In 2014, over 650,000 children spent time in the U.S. foster care system.


In 2014, over 650,000 children spent time in the U.S. foster care system. The number of Florida children in the state's foster-care system has reached its highest level since 2008.

Trauma-exposed children and youth are at higher risk for experiencing a constellation of difficulties across the life span, including externalizing or acting-out behavior problems, emotional and behavior regulation challenges,

attachment disorders, and a range of mental health issues which both encompass and transcend our current underst anding of posttraumatic stress reactions. Often caregivers and foster parents are inadequately prepared to provid e the stability and therapeutic expertise needed to treat and repair the impact of early trauma. Even when famili es receive services, those services might not address the parental issues that led to child welfare intervention well enough to improve the environment in which children are being raised and nurtured.

Approximately 7% of Florida's foster youth will also age out of foster care. Research has shown that those who le ave care without being linked to forever families have a higher likelihood than youth in the general population to experience homelessness, unemployment and incarceration as adults. Youth who age out of foster care are less li kely than youth in the general population to graduate from high school and are less likely to attend or graduate college. By age 26, 4 percent of youth who aged out of foster care had earned a 4-year college degree, while 36 percent of youth in the general population had done so. Nearly one-third of the young women and almost two-thirds of the young men reported spending at least one night in jail since they were 17 or 18 years old. At 25 or 26 years of age, 72% of the young women and 53% of the young men in the Midwest Study reported to be the birth parent of at least one living child.


The Problem

More than 90% of youth in the child welfare system report having experienced one category of trauma within the past year, with 54% indicating traumatic exposure consistent with cumulative victimization. Many birth parents involved with the child welfare system also have their own histories of trauma that can affect their ability to care for their children. To enhance parents' ability to care for their children, agencies need to provide them with ac cess to quality psychotherapy and other therapeutic interventions.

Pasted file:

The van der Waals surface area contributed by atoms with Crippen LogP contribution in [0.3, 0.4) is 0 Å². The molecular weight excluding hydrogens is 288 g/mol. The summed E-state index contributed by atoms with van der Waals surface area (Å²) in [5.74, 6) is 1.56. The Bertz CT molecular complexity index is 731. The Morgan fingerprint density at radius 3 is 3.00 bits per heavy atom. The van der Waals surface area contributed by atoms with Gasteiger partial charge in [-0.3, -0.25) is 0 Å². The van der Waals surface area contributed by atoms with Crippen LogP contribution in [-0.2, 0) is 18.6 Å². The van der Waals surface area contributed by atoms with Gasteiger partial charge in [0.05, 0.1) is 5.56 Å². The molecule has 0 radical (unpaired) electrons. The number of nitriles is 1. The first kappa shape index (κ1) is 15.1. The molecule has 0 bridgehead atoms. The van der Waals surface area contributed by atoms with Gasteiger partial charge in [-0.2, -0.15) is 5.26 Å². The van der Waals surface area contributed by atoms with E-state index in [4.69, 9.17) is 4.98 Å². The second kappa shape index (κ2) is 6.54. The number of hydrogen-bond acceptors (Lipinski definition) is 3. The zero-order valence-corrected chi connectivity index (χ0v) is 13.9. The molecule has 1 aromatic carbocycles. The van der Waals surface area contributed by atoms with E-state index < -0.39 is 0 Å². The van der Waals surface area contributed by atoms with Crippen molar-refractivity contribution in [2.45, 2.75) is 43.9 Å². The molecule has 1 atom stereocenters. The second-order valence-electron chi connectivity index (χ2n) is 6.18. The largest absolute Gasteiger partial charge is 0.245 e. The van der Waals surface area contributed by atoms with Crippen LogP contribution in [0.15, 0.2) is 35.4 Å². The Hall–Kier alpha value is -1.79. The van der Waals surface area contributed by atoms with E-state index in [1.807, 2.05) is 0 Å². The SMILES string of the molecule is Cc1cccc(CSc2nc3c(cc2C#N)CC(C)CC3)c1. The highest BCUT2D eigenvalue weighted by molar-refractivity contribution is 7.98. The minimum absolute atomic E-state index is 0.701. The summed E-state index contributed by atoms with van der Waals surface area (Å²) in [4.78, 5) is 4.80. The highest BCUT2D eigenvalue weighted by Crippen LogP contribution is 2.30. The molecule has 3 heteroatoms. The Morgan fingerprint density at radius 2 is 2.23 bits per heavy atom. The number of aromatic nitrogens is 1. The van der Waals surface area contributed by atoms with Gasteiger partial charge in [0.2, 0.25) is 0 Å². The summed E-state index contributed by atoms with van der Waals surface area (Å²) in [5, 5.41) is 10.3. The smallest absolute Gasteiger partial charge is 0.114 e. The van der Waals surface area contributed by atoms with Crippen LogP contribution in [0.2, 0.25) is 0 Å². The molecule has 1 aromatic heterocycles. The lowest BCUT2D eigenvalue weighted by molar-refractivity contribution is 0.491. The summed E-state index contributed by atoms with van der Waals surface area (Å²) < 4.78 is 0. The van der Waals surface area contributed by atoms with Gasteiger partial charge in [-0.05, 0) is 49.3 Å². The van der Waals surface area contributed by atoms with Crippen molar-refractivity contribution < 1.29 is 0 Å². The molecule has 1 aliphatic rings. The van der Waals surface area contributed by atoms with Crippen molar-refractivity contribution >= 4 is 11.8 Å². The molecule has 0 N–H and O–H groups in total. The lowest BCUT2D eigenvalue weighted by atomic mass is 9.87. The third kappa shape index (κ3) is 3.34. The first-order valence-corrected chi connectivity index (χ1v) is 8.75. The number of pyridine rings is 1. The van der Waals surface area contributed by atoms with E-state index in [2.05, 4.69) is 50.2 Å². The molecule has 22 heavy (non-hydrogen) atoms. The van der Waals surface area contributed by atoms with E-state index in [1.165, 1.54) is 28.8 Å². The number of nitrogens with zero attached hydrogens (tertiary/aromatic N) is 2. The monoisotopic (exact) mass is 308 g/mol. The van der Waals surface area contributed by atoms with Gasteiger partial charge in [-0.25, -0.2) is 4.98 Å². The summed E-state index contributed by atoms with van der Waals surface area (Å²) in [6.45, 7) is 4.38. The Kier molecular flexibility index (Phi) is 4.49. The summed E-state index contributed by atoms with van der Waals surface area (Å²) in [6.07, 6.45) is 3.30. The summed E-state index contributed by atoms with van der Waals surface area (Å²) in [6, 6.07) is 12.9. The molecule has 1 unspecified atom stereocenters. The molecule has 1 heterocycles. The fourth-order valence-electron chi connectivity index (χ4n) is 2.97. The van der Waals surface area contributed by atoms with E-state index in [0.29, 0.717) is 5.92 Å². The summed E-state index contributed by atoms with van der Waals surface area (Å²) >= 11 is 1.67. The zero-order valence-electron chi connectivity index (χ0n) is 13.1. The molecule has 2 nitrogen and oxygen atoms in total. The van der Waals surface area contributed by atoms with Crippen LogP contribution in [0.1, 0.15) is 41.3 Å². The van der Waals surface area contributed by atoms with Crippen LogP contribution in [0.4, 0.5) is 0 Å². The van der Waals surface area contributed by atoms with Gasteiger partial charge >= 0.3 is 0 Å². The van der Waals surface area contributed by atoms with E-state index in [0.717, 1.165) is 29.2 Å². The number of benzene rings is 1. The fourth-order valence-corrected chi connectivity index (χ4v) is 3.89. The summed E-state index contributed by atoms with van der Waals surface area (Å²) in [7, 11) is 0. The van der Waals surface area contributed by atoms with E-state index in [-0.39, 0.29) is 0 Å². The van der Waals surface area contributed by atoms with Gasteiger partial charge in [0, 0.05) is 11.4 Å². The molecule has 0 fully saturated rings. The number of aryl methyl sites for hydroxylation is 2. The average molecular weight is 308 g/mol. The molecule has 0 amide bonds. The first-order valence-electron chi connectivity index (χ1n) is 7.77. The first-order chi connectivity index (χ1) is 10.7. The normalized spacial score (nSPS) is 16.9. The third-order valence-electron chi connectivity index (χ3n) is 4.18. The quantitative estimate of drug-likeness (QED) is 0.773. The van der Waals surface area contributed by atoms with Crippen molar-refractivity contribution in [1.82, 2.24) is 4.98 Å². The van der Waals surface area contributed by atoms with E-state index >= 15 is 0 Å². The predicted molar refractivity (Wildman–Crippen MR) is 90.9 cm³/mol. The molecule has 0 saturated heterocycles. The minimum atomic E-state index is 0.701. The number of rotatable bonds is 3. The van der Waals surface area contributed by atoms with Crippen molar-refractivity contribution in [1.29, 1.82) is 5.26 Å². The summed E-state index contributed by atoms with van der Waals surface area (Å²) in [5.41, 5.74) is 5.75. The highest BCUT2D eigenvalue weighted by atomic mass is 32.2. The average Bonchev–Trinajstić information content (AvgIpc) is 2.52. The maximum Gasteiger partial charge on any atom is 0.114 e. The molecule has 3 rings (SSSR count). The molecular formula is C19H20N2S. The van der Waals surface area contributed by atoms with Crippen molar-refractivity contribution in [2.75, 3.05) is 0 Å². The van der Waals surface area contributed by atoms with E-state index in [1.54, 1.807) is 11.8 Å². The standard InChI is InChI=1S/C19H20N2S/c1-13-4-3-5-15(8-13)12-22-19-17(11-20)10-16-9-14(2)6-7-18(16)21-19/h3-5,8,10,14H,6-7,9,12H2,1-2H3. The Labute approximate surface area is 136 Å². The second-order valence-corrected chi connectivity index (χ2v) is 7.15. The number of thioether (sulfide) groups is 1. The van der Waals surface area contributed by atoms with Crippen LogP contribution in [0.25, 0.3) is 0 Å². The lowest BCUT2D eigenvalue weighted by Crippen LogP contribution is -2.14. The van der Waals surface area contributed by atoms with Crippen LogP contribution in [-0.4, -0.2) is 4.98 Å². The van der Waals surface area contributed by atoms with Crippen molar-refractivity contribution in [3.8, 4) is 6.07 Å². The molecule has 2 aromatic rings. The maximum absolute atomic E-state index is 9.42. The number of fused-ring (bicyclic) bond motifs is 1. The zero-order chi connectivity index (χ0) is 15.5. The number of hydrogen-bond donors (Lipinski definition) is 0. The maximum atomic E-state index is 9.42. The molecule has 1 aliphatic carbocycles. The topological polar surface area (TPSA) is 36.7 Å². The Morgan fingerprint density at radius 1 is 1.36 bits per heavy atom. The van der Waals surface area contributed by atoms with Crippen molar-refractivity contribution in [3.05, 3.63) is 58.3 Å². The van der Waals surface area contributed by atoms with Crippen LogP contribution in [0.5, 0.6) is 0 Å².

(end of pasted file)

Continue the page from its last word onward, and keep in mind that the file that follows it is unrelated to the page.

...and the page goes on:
In 2013, 18,003 children under the age of 18 were in Florida's foster care system. It is estimated that about 1,8 00 youth age out of Florida's child welfare system every year. Youth aging out face many challenges in young adulthood as they transition from foster care to life on their own with limited or no assistance. These young adults often encounter more hardships, as they likely have limited positive life experiences, and received insufficient support in comparison to their counterparts. In fact, when compared to their peers, youth aging out demonstrate poorer outcomes across multiple domains including education, employment, housing, mental and physical health, substance abuse, justice system involvement, and early parenting.

These are the strategies our team is currently undertaking:



Working as a collaborative team underdogDREAMS is tackling the wicked problem of poor outcomes for Florida's foster youth by 1) innovating, implementing, validating and disseminating an evidence based practice; 2) Leading community engagement and advocacy to create change with emphasis on directly engaging foster youth; 3) Providing a platform for foster youth and family's voices to be heard as we move the Child Welfare system into the digital age.

Working together with First Star Academy of Central Florida, our agencies engaged youth ages 15-17 participating in an intensive residential summer academic program held at the University of Central Florida. Interventions included psychosocial education, life skill training, and experiential learning. Youth engagement ranged from class es focused on understanding signs and symptoms of Post-Traumatic Stress Disorder to a trip to North Carolina to explore the roots of structural inequality. Students also participated in the development of a video to pitch concepts on how the Microsoft HoloLens can innovate the Child Welfare system and improve long-term outcomes.



Over the next two years, Underdog Dreams intends to continue building on lessons learned over the past year while working with youth and families. We will continue to make strides in incorporating therapeutic mentoring, innovat ing evidence based practices and leveraging technology to enhance continuity of care and outcomes for the youth a nd families we serve. However, drawing from the voices of the youth we recognize the importance of incorporating emerging trends that have presented themselves as pressing priorities such as; enhanced life skill training, tra nsitioning to adulthood, and access to cell phones and laptops.

What We've Done So Far...

  • Credentialed as an CEU provider

  • Microsoft Hackathon Pitch - Underdog Dreams won best pitch for Trauma Informed Care.

  • Facilitated Psychosocial education to youth and camp counselors.

  • Established Partnership with First Star Academy of Central Florida

  • Increase social media presence (Twitter, Facebook, Instagram)

  • Invited to participate on Florida Baker Act Task Force for Adolescents

  • Invited to participate on Florida Task force as an advocate for foster youth.

We exist to provide some of the most vulnerable members of our society the opportunity to imagine the possibilities, see a future filled with purpose, and live with intention.


1060 Woodcock Rd Orlando, FL 32803

© 2018 by Underdog Dreams.
Site Design by 120 Design Studio